Chantal Cox-George: I was also going to ask the question. And I've never asked you this personally, so feel free to not answer. But how did your family's conversations around--Asian privilege change around COVID? Because obviously, at least in London, we were hearing some of these quite horrific stories about the treatment of certain ethnic groups. And I would just love to hear about whether or not your family discussed that. And if they did, like, what the general thoughts were.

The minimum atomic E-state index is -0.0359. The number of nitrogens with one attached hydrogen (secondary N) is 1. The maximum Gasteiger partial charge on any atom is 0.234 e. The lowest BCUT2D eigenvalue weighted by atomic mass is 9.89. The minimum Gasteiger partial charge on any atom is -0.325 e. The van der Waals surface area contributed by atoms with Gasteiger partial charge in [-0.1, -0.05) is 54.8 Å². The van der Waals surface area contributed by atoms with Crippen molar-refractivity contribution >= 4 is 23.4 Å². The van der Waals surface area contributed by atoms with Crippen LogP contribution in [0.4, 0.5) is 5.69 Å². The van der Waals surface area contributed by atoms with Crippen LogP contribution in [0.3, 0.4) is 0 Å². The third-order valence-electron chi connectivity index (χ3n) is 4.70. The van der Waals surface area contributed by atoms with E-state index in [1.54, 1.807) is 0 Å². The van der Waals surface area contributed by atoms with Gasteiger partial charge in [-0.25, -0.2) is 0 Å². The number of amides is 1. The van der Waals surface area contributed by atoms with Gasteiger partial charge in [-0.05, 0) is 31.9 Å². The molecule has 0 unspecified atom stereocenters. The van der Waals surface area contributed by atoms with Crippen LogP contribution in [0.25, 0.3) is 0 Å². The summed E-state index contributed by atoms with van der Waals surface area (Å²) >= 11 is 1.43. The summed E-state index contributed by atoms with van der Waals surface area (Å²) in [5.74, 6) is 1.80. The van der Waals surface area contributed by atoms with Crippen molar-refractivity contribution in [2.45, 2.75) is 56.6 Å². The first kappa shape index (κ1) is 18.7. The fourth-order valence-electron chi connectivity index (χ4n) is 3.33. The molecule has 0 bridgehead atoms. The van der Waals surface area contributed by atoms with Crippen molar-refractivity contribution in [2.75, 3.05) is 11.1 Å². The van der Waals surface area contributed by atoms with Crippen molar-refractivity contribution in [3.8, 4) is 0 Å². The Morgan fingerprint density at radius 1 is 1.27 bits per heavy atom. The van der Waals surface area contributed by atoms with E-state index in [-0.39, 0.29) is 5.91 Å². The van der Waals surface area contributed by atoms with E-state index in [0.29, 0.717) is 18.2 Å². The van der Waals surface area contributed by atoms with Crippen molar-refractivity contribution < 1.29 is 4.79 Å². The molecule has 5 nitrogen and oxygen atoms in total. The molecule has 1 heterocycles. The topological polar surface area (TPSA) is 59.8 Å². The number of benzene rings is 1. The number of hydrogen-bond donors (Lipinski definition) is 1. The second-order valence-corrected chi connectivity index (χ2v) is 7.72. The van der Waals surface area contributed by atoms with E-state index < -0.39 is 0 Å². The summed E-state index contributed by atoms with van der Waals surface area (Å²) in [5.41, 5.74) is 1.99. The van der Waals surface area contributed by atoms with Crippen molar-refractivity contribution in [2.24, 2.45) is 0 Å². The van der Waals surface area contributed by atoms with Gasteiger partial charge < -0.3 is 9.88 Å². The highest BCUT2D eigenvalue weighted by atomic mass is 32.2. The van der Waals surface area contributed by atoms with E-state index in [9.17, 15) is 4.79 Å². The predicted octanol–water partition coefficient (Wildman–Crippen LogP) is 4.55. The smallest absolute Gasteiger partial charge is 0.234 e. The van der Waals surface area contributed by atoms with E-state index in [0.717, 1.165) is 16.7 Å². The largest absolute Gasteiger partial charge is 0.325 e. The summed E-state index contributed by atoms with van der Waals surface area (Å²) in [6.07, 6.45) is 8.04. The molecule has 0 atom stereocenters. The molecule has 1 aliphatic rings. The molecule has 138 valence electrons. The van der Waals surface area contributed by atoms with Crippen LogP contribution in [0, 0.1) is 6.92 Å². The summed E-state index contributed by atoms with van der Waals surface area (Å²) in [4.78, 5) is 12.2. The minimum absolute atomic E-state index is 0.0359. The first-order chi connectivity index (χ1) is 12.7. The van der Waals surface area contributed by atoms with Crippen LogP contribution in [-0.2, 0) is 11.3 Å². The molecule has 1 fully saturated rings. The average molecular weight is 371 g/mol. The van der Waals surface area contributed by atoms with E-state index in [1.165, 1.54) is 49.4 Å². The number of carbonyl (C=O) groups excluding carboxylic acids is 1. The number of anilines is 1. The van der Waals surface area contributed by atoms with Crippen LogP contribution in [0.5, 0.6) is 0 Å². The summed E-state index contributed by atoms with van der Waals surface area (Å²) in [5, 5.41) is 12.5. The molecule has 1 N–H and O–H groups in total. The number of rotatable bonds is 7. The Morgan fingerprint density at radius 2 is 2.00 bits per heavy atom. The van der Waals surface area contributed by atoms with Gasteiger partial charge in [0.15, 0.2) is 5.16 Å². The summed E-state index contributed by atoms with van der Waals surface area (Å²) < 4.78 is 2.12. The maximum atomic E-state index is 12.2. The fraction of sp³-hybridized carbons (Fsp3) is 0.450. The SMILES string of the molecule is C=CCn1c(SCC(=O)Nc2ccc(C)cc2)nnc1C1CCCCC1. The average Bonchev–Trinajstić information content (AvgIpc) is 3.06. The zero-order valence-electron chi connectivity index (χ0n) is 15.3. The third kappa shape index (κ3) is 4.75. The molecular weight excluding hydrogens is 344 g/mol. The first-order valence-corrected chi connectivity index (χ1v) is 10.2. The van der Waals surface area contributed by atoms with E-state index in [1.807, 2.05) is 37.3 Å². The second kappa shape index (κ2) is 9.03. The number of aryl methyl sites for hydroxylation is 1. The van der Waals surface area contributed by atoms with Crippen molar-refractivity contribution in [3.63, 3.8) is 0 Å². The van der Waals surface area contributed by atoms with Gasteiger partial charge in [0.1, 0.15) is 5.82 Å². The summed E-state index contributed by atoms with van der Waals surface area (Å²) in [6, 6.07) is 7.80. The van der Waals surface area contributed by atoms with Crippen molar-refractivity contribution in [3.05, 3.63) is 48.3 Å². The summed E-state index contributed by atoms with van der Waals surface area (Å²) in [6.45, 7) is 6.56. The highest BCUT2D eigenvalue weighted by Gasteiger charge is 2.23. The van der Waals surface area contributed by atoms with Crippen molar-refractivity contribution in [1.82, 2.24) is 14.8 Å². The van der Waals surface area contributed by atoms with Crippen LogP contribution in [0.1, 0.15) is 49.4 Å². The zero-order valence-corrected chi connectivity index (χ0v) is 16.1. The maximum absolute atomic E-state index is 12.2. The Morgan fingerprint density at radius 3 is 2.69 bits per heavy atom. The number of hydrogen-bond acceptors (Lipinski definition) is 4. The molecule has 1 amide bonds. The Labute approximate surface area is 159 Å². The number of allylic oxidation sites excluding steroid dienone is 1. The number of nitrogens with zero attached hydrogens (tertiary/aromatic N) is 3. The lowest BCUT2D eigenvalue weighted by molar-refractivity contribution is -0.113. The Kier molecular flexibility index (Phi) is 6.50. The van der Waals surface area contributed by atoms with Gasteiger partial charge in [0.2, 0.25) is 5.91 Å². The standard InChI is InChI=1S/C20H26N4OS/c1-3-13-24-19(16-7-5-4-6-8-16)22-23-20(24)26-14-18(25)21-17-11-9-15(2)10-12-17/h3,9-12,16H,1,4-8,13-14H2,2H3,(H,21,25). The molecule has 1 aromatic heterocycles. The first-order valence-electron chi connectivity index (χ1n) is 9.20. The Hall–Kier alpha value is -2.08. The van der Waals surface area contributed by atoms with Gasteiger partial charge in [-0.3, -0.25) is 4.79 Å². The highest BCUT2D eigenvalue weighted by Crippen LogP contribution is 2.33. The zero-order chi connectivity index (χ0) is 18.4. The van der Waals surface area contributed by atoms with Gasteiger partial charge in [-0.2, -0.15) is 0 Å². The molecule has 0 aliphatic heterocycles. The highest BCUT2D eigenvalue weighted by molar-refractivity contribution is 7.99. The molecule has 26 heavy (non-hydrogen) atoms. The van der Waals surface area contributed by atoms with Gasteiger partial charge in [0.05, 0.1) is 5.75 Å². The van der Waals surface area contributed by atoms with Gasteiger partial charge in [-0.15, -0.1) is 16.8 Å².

Sophia Luu: So obviously, by Asian, I can only talk to, like, the small Vietnamese community in London. Which we are very much part of. My family are very much part of the Vietnamese community here. And I think, for a lot of Vietnamese Londoners, who are mainly refugees, the feeling of being part of the U.K. is one of pure gratitude. And that is almost echoed to authorities. And I bring that up, because a lot of the time, my dad particularly has been maybe mistreated and not realized. And funnily enough, by doing this project, we actually, and me bringing up about racism all the time that I was seeing actually allowed my dad to come to terms with his own experiences of racism. my dad said something, like, "You talk about Black racism as if you've experienced it yourself. Like, why are you doing that?" And we had this really long, long discussion--where I talked about like, all these minor comments and how that made people feel. And how that is embedded, and how, you know, authority and structure and institutions have been built on a very small group of people who wouldn't have factored in people like him. And that's why we have the problems that we have now. And I literally remember on his face just gradually thinking, "Oh, that's happened to me. In one conversation, he was, like, "I've experienced racism, and it's not just little comments, it's embedded into the assumptions about me. It was embedded into the assumptions of me even getting into music school. I had to work so much harder than everyone else to get the same result." You know, this kind of thing. And so that was when it really, or at least as a daughter and a father, as a conversation, that was the first time we'd experienced talking about race in that way. And then I remember, because it definitely has been stayed on his mind. Because when COVID did happen, he came to me and he said, "I meant to tell you this here, but the other day I was walking through the park, and this guy just came up to me." And I was, like, "Yeah?" And he goes, "And usually before me and you had spoken about racism, it's the sort of thing I just thought, oh, it happens to everyone, but the guy said to me, 'Ah yeah, like, I like Chinese people and everything, but they're definitely responsible for corona, aren't they?'" And just started harassing my dad to be, like, "What do you think, what do you think, what do you think?" And my dad was just, like, "Yeah, I just played it cool. I kind of wanted to tell him that I wasn't Chinese. But I just kind of left it." But it did start to make me think. Whoa, this is really strange, and how one virus can make people think about race in a whole different way. It's not just the fact that racism happens and that there are these incidents. It's that when it's talked about more, people who experience it more are able to reflect and be, like, "Oh, that wasn't okay."